• A Centre which, in keeping with Durkheim's aims, encourages students of any discipline in the human and social sciences, including anthropology and sociology. 
  • To promote English translations and publications. 
  • To organize lectures, seminars and conferences. 
  • To create up-to-date bibliographies. 
  • To foster graduate students. 

Conference History 

The first international conference involving the Centre was held in July 1993 in conjunction with the centennial meeting of the Association of Social Anthropologists of the Commonwealth held at St Catherine's College. The title of the Centre's contribution was ‘Durkheim's Division of Labour: A Centennial Assessment’. A larger conference was held on July 1995 at the Maison Française with the title ‘Reassessing Durkheim's Elementary Forms’. About 60 people registered for it and 28 papers were given, with lecturers coming from Japan, Canada, the United States, Italy, Germany, Hungary, as well as from France and Britain. In July 1996 a conference was organized by Geoffrey Walford (Department of Educational Studies, Oxford) and Bill Pickering on Durkheim and Education at which 14 papers were given. In September of that year Wendy James and Nick Allen, both of ISCA, organized a conference on Marcel Mauss at which 38 papers were presented. To commemorate the centenary of the publication of Durkheim's Le Suicide, Geoffrey Walford and Bill Pickering decided to arrange an international conference at the end of 1997. About 30 people attended, from France, Canada and Japan.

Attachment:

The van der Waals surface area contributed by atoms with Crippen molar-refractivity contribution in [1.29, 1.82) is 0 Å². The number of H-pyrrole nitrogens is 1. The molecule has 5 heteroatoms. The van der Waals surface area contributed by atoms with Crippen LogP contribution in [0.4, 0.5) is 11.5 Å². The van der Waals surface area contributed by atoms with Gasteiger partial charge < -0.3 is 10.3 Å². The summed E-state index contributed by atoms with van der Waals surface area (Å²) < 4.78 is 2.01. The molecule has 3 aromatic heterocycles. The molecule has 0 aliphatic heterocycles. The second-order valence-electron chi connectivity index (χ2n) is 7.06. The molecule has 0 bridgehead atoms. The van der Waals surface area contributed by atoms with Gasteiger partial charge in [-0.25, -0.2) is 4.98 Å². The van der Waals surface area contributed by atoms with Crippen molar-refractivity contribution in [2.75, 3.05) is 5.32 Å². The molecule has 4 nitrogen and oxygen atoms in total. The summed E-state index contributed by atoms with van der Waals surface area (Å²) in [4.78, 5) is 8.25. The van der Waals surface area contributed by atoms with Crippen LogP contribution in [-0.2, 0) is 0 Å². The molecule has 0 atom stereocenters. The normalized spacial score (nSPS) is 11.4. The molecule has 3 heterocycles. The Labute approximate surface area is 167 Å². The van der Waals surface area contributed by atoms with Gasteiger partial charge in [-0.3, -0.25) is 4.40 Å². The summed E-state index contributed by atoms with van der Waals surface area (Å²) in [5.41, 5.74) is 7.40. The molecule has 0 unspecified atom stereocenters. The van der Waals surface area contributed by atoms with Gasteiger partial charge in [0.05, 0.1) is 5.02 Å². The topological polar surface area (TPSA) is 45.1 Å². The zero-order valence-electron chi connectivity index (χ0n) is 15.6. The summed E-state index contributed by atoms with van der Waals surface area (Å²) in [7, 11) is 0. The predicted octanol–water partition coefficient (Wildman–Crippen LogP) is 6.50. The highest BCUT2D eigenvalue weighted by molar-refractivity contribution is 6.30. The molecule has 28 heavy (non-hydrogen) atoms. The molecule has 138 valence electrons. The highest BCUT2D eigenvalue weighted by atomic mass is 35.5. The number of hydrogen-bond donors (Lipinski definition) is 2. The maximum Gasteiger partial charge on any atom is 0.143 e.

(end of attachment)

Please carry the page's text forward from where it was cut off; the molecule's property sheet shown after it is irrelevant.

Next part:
A conference entitled '150 Years after the Birth of Durkheim' was organized in Oxford on 10-12 October 2008. A programme can be seen below. Most of the conferences that took place during the years of Bill’s directorship took place at the Maison Française Oxford.

Study Days 

The Centre previously held Study Days at the Maison Française about 2-3 times a year. Just over 40 Study Days took place, covering such topics as: 

  • Durkheim and his philosophical background (Fouillée and Guyau) 
  • Durkheim and Renouvier 
  • Rousseau and Durkheim 
  • Durkheim and collective effervescence 
  • Mauss and categories 
  • Durkheim, hope, and the sacred 
  • Time considered anthropologically 
  • Durkheim, society, and the body 
  • Durkheim and William James 
  • Law in the Durkheimian tradition 
  • Interpreting Durkheim 
  • Durkheim, suffering, and evil 
  • The work of Marcel Mauss 
  • Durkheim and the study of law 
  • Durkheim and the French reception of pragmatism 
  • Separation of Church and State, 1905: Durkheim and beyond 
  • Halbwachs, Bastide, and collective memory 
  • American and European approaches to Durkheim 
  • Dumézil and Dumont as third generation Durkheimians 
  • Concepts of the individual and the social in Durkheim 
  • Thinking about religion in France around 1900 (in collaboration with the Faculty of Theology and Religion)